Afterward, Dansby Swanson said he hadn't been nervous -- emotional, yes, but not in a jittery way -- and he hadn't looked it. He hit the ball hard his first and last time up. (The first at-bat yielded a lineout to center that produced a lustier cheer than any Atlanta Braves' homer of this forlorn season.) He went 2-for-4 with a strikeout on a breaking ball. He didn't fumble any grounders because the ball wasn't hit to him.
"As close to a dream come true as you could get," Swanson said, and he did this on four hours' sleep after a six-hour drive from Pearl, Miss., to Kennesaw on Tuesday night into Wednesday morning. He did it as the first No. 1 overall pick to make his big-league debut the year after his drafting since Darin Erstad in 1995/1996. ( Erstad's debut : 0-for-4 with a walk and three strikeouts.)
In sum, Dansby Swanson's first game in the majors was among the few good things that have happened with the 2016 Braves. The game itself was another in a series of nadirs. The Braves lost 10-3 to the second-worst team in baseball on a night when Kyle Gibson, who'd never worked a nine-inning complete game, worked a nine-inning complete game.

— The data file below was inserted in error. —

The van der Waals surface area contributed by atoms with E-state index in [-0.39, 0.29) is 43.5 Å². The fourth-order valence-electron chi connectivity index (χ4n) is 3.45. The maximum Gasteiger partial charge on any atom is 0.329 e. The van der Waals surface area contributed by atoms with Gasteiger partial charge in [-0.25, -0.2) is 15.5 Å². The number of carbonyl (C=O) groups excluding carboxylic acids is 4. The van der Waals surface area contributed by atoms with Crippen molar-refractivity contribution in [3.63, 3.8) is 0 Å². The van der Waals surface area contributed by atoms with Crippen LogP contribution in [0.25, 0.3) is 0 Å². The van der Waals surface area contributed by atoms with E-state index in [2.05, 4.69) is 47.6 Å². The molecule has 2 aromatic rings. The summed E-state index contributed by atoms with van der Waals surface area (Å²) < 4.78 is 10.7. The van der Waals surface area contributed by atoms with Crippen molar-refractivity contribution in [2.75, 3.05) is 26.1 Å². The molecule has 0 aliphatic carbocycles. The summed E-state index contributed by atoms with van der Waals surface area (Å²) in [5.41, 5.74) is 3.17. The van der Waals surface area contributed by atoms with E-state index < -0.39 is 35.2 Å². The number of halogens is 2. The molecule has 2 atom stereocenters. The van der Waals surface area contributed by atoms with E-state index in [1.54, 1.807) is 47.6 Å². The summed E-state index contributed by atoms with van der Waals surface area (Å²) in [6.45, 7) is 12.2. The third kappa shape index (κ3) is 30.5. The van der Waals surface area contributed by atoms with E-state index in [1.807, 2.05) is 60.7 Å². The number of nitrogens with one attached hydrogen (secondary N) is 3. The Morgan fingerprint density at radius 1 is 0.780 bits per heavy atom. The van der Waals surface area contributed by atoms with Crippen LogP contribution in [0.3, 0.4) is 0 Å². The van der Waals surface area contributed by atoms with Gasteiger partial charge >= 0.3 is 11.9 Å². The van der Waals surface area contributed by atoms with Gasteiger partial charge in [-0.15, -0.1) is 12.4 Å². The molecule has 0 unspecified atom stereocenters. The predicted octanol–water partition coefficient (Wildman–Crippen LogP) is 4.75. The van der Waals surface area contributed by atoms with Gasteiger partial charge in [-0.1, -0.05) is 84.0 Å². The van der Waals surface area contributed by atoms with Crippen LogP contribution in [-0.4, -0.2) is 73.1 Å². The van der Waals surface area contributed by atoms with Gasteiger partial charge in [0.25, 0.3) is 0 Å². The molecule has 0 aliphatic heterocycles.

The Braves' pitchers -- they deployed six -- combined to throw 213 pitches. (Gibson, who entered with an ERA of 5.09, required a mere 115.) The 201st pitch enabled Gibson, who'd reached base twice in 26 big-league plate appearances, to draw a ninth-inning walk. Eric O'Flaherty entered a tie game and rendered it untied, and then he suffered the ultimate indignity: The left-handed reliever was pulled in mid-inning for another left-handed reliever.
But enough about the Braves: We've known for 4 1/2 months that they're terrible. The first sight of Swanson generated a hope that they won't stay terrible forever. The very best news: He did not look overmatched. He looked as advertised, and he arrived as MLB.com's No. 5 overall prospect . He should be here a good long while. At issue now is whether the Braves can find enough good young guys to go with him.